One of the characteristics of 21st century American culture—part of what earlier generations called “the spirit of the age”—is the politicization of life. What this means, simply, is that every issue of social importance is primarily framed in political terms. To watch it at work, raise an issue—a moral one like caring for the earth or a social justice one like immigration—and see how long it is before politics dominates the discussion. The point is not that politics should never touch on such things, but that it should arise only as one small part of how we try to live out what we believe about them.
Politicization is one of those things that simply crept up on us. Most of us probably didn’t pause one day, slap our forehead in sudden illumination, and believe that the primary way to institute real change is through the political process. Rather, the tendency to believe that simply began to appear in the social landscape, and we drifted along largely unawares.
It’s impossible not to be effected by our culture. Being discerning doesn’t pretend this doesn’t occur but acknowledges it. And it steps back occasionally and examines such beliefs to see if we want to adopt them, alter them, or determine to lean against them.
Ignore for a moment the reasons politicization seems attractive, how it wormed its way into our cultural consciousness, and what things we might consider to keep conversations about issues from becoming opportunities to score political points. Instead, reflect on the politicization of life from a Christian perspective.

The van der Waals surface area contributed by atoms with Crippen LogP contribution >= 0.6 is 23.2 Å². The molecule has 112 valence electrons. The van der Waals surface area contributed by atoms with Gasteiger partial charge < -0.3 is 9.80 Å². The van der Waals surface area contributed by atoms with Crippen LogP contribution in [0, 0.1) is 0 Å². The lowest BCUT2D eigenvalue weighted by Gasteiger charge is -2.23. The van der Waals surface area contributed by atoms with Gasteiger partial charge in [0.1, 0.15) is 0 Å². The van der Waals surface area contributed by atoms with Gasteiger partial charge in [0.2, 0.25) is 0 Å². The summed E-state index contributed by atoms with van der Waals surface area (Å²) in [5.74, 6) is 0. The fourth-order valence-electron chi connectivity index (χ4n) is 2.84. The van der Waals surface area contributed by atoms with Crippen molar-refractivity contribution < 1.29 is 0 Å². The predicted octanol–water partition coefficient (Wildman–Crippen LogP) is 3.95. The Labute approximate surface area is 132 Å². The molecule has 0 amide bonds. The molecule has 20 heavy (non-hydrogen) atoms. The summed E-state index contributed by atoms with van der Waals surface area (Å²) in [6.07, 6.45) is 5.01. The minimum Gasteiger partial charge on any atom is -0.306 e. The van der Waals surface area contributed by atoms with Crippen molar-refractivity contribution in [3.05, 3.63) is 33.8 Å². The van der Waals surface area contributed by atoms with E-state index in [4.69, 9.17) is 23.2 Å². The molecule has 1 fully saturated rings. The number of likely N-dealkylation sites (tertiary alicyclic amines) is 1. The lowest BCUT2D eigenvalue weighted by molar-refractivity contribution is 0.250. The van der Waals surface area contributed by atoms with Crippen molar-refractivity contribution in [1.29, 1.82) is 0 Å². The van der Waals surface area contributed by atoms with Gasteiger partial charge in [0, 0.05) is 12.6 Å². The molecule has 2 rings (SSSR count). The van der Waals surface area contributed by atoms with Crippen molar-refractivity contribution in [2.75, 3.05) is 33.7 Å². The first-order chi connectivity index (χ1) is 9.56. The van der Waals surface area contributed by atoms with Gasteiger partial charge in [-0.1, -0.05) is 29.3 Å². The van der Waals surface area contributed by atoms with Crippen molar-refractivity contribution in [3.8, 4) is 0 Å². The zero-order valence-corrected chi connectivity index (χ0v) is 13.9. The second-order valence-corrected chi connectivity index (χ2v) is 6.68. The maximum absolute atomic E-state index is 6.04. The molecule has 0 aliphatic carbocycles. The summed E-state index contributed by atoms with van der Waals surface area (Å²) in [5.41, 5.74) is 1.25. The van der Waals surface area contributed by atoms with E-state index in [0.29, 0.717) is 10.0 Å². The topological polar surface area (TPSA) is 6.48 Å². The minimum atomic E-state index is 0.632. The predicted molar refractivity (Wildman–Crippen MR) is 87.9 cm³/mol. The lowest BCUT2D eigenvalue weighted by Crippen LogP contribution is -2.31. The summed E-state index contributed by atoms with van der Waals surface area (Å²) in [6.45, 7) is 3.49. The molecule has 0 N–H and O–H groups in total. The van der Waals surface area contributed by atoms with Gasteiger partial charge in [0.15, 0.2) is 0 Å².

The first thing we’d have to say is that it is entirely wrongheaded. Everything is related to Christ, not to politics; culture is always prior to politics; and the gospel always trumps them both. Moral issues and social justice questions must be determined on their own merits, and only then can we determine what political implications, if any, exist.
Reducing cultural change to political effort replaces the moral persuasiveness of truth with the force of law. This week I received another mass email from a Christian acquaintance promising the end to abortion if enough people rally around a specific political effort. But as a Christian I do not believe the question of abortion can be settled by such means. For one thing, I believe St Paul is correct when he argues that the law can never solve the deepest issues of the human heart (see Galatians). Abortion is not primarily—or even secondarily—a political issue, but a deeply nuanced ethical and philosophical issue. Only a heart-level transformation of culture will bring justice, political and otherwise, for the unborn and the unwanted.
Politicization also reduces moral standards to political slogans. For example, some claim that no use of American military force has been legal since World War II because that was the last time Congress formally declared war. They point out, correctly, that legitimate authority is one of the necessary conditions for military force to be justified by just war standards. If we conclude only a formal declaration of war by Congress legitimizes the use of American military force, we are adopting a moral standard. If this is your position concerning the nature of justice, that’s fine, but be consistent. It is, remember, a conviction not a political sound bite. So, if we awaken to news that the President sent a special ops team in somewhere with deadly force where we haven’t declared war to successfully rescue medical workers kidnapped by extremists, maintain your standard. Explain why this action is illegitimate and why you must condemn the operation as unjust.
Still, my first point is the most essential. From a Christian perspective, the politicization of life is wrong because everything is related to Christ not to politics. It subtly seeks to replace Christ as Lord, and thus reveals itself as idolatry.